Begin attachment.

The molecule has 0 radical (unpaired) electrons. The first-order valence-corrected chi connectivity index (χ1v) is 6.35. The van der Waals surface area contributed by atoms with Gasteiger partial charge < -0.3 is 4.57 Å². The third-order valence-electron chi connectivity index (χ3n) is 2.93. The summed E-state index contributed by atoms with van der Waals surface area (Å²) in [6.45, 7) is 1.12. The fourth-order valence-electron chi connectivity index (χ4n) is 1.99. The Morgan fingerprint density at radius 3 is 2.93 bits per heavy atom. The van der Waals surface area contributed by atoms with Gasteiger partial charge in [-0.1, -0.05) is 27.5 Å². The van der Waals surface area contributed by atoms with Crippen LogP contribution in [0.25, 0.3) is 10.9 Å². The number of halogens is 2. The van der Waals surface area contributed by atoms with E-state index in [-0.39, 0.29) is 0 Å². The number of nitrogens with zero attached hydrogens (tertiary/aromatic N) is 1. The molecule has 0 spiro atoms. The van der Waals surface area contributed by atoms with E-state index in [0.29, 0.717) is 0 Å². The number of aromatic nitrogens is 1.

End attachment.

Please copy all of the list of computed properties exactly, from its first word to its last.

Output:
The molecule has 0 radical (unpaired) electrons. The first-order valence-corrected chi connectivity index (χ1v) is 6.35. The van der Waals surface area contributed by atoms with Gasteiger partial charge < -0.3 is 4.57 Å². The third-order valence-electron chi connectivity index (χ3n) is 2.93. The summed E-state index contributed by atoms with van der Waals surface area (Å²) in [6.45, 7) is 1.12. The fourth-order valence-electron chi connectivity index (χ4n) is 1.99. The Morgan fingerprint density at radius 3 is 2.93 bits per heavy atom. The van der Waals surface area contributed by atoms with Gasteiger partial charge in [-0.1, -0.05) is 27.5 Å². The van der Waals surface area contributed by atoms with Crippen LogP contribution in [0.25, 0.3) is 10.9 Å². The number of halogens is 2. The van der Waals surface area contributed by atoms with E-state index in [-0.39, 0.29) is 0 Å². The number of nitrogens with zero attached hydrogens (tertiary/aromatic N) is 1. The molecule has 0 spiro atoms. The van der Waals surface area contributed by atoms with E-state index in [0.29, 0.717) is 0 Å². The number of aromatic nitrogens is 1.